- Your last commit makes things much better for that use case (many vectors)
- We should review the code (maybe for 2.0.7) to check if there are other gains to be had. It is especially not normal that reading fixed-width takes 14 ms when it takes only 8 ms for free-formatted. We can probably gain another factor 2 there.
- One thing I've been thinking about would be to add a "Cache file to RAM" option, where we would keep the vectors in RAM as we parse the file. That would certainly be a significant speedup in such cases and could have interesting uses. We'll have to talk about it in more detail...
- As of tonight, Daniyal's file in fixed-width format loads in less than 2 minutes, 66 seconds being used for the doUpdates() call.
- Interestingly, when resizing the window I went down from 28 s to about 7 s with the patch, I don't know why exactly...
- When there are so many objects loaded, the UI tends to lose responsiveness. Clicking on a menu needs 5 s before the menu appears... Either we do stuff without knowing it and we have to find out what, or there is something to improve, probably using threads (Barth, I know you are waiting for this moment :-))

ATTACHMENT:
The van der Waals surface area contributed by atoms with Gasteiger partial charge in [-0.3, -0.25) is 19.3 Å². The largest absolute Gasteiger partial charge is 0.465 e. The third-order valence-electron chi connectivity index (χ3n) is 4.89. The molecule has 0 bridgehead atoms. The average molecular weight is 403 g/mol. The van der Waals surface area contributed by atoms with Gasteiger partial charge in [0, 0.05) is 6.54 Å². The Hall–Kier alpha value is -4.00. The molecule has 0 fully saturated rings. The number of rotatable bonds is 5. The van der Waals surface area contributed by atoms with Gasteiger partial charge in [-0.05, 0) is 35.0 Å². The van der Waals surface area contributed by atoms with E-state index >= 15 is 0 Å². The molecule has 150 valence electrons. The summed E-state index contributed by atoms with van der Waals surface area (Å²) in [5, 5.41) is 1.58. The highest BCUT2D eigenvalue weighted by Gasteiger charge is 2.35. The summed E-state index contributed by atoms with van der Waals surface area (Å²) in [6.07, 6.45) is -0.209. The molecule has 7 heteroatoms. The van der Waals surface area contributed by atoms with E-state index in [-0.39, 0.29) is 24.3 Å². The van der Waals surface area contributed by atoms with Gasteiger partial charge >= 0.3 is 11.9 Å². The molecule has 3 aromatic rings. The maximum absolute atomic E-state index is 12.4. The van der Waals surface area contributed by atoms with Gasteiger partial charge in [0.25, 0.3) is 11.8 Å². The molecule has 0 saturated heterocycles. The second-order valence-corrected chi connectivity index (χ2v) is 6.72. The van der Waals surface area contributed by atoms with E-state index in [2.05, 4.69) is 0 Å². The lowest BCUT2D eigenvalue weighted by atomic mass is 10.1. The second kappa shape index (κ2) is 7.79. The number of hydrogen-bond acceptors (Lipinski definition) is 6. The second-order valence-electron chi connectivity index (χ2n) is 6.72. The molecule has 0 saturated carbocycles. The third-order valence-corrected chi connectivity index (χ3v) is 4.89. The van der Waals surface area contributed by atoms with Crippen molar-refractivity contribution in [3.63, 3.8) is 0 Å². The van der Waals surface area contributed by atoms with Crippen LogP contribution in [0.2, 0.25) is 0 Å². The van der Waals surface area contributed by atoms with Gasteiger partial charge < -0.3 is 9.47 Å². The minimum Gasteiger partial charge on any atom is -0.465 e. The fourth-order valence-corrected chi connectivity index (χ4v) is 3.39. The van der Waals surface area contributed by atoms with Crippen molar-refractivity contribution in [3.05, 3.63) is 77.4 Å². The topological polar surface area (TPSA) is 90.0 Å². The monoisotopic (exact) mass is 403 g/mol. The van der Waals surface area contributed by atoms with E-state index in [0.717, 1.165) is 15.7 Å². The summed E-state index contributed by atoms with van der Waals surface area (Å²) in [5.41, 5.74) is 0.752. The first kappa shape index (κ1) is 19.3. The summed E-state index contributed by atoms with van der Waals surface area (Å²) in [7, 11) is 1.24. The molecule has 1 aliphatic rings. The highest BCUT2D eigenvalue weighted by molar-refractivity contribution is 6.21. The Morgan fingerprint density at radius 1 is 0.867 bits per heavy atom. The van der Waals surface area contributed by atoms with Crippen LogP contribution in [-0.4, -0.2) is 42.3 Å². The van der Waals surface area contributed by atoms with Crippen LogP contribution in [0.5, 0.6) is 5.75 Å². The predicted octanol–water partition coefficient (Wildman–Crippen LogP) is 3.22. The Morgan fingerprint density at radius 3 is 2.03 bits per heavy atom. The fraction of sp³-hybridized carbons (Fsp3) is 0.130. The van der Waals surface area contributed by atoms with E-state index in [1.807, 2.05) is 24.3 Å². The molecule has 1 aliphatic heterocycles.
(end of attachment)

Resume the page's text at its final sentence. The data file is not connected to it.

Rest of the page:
I'd say this is already pretty good for 2.0.6, we can leave the rest for 2.0.7. Especially as I've found a couple of smaller bugs while doing some tests, and I think most users will have more benefit from those being fixed than from further "wide ASCII file" optimizations in the short term.
I'll send another mail with the bugs.



----- Mail original -----
> De: "Barth Netterfield" <netterfield at astro.utoronto.ca>
> À: "kst" <kst at kde.org>
> Envoyé: Samedi 16 Juin 2012 01:45:09
> Objet: [Kst] Wide Line ASCII Performance
> I created an ASCII file with 6 character wide fixed width columns.
> In all cases, there was 1E6 samples in the file.
> The Channel selector in the data wizard showed n^2 behavior.
> With 10000 columns, it took 30s to select all but one field using
> wildcards, and with 3333 columns it took 3s - ie, n^2 behavior.
> This is because selecting or unselecting a single item in the string
> selection widget goes as the length of the list. However selecting
> or unselecting all of them is very fast. So I did the optimization
> of selecting them all, then unselecting the unwanted ones for the
> case
> where you are selecting most of the fields.
> Reading all of the channels into one plot in white-space separated
> mode
> was unbearably slow with 1000 x 1000. This makes sense: the algorithm
> for reading all channels for white-space separated mode is n^2 in the
> number of channels.
> Fixed width mode was faster, but still n^2. Valgrind claims that
> this is because, even in fixed with mode, the entire row is read for
> each sample. Since, with these really long lines, a single line is
> longer
> than a disk block, reading just what is needed could be faster.
> --
> C. Barth Netterfield
> University of Toronto
> 416-845-0946
> _______________________________________________
> Kst mailing list
> Kst at kde.org
> https://mail.kde.org/mailman/listinfo/kst